Another potential aspect of the proposed change is that it will create yet more momentum towards larger claimant legal businesses which are able to operate in a way that is able to accommodate the additional financial demands brought about by these changes. In these ways we might see external finance becoming more important, whether in groups of cases, or strategically though an ABS.

Conclusion

At the end of the day, the likely changes we are seeing here are about moving more of the cost burden of administering the court system onto the users of that system. In as much as insurers end up paying most of those costs through settled claims, much of the intended extra £120m of income for the MoJ could end up being paid by insurers if these dramatic increases are implemented. In the motor arena where the cost of insurance is under scrutiny by government, these extra costs would, if introduced, tend to add to claims costs and therefore to the costs of insurance.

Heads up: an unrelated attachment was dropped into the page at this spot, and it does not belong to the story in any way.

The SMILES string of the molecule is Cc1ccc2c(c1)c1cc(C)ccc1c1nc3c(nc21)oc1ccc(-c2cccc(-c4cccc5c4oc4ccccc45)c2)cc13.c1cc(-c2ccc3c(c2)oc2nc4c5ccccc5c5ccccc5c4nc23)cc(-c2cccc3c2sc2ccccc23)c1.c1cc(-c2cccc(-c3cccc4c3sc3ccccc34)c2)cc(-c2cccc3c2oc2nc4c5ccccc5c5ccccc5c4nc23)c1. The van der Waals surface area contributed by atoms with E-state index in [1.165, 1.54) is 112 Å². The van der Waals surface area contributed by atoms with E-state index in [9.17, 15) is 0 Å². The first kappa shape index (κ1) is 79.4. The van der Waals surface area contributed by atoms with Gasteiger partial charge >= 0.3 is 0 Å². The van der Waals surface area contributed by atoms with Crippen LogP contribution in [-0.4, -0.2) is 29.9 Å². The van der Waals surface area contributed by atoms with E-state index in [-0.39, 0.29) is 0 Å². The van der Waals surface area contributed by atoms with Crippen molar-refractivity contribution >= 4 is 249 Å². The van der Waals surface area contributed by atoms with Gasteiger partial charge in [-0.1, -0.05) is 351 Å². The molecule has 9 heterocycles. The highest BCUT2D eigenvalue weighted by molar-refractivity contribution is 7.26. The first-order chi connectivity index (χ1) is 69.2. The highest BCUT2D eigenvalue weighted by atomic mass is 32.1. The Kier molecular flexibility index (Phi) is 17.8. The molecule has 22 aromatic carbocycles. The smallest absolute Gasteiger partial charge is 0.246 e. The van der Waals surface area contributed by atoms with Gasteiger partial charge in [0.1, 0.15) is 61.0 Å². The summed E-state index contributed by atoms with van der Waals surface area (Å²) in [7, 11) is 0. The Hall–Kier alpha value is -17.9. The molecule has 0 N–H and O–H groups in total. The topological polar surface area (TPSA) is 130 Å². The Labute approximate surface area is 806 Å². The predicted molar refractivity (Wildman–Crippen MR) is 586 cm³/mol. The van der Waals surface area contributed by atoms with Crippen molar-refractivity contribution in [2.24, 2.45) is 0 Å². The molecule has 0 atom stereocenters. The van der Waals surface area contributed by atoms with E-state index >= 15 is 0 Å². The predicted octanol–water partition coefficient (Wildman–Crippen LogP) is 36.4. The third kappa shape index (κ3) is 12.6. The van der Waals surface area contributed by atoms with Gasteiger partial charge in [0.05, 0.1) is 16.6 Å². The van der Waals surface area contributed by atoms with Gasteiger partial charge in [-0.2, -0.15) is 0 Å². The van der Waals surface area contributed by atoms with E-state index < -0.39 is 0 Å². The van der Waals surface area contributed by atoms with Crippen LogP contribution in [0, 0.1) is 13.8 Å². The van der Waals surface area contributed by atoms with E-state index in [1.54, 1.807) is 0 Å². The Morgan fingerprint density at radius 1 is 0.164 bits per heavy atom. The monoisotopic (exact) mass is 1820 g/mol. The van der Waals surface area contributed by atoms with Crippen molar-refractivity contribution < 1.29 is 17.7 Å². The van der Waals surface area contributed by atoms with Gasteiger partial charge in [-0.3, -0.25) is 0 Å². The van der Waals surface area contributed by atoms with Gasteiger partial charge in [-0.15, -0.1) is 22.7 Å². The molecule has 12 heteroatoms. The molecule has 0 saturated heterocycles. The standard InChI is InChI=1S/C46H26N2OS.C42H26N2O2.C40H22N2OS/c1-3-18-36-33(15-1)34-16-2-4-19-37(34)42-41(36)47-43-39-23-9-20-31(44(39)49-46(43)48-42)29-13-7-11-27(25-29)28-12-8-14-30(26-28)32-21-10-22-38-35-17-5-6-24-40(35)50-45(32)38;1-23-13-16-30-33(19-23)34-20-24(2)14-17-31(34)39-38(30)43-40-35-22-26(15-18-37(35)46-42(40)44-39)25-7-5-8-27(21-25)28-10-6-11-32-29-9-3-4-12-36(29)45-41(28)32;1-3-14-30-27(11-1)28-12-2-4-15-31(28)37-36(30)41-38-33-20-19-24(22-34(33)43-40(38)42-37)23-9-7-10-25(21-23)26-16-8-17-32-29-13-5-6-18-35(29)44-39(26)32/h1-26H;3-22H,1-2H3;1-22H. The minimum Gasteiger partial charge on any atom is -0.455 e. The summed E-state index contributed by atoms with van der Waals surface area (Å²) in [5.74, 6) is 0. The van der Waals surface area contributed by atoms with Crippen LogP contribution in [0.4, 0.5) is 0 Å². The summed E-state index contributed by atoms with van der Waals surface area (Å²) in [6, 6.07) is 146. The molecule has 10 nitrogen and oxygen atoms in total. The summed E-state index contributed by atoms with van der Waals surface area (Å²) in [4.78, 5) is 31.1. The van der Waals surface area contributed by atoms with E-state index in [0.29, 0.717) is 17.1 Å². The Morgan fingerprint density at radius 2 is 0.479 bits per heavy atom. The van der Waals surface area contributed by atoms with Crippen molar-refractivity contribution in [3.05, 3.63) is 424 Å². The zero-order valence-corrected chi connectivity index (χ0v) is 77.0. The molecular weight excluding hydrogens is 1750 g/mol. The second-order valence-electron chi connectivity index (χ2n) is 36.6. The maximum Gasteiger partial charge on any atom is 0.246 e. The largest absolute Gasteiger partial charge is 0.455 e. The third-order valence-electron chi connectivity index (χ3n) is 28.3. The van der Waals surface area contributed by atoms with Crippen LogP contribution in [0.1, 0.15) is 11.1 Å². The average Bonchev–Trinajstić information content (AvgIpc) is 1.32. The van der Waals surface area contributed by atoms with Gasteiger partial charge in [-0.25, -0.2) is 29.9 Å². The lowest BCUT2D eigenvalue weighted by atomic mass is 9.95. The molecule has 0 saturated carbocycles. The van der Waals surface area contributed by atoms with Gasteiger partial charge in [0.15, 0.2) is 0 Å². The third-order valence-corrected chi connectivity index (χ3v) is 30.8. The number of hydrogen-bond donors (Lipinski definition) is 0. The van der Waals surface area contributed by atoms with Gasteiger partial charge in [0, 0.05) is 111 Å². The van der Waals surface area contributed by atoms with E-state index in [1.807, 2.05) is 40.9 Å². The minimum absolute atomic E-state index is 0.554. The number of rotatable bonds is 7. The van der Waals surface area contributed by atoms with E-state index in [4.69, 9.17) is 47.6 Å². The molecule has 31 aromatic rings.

We will have to await developments in the pre-Election period on this.

Contact

For more information please contact Simon Denyer on +44 (0)161 604 1551 or at simon.denyer@dwf.co.uk

By Simon Denyer

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This information is intended as a general discussion surrounding the topics covered and is for guidance purposes only. It does not constitute legal advice and should not be regarded as a substitute for taking legal advice. DWF is not responsible for any activity undertaken based on this information.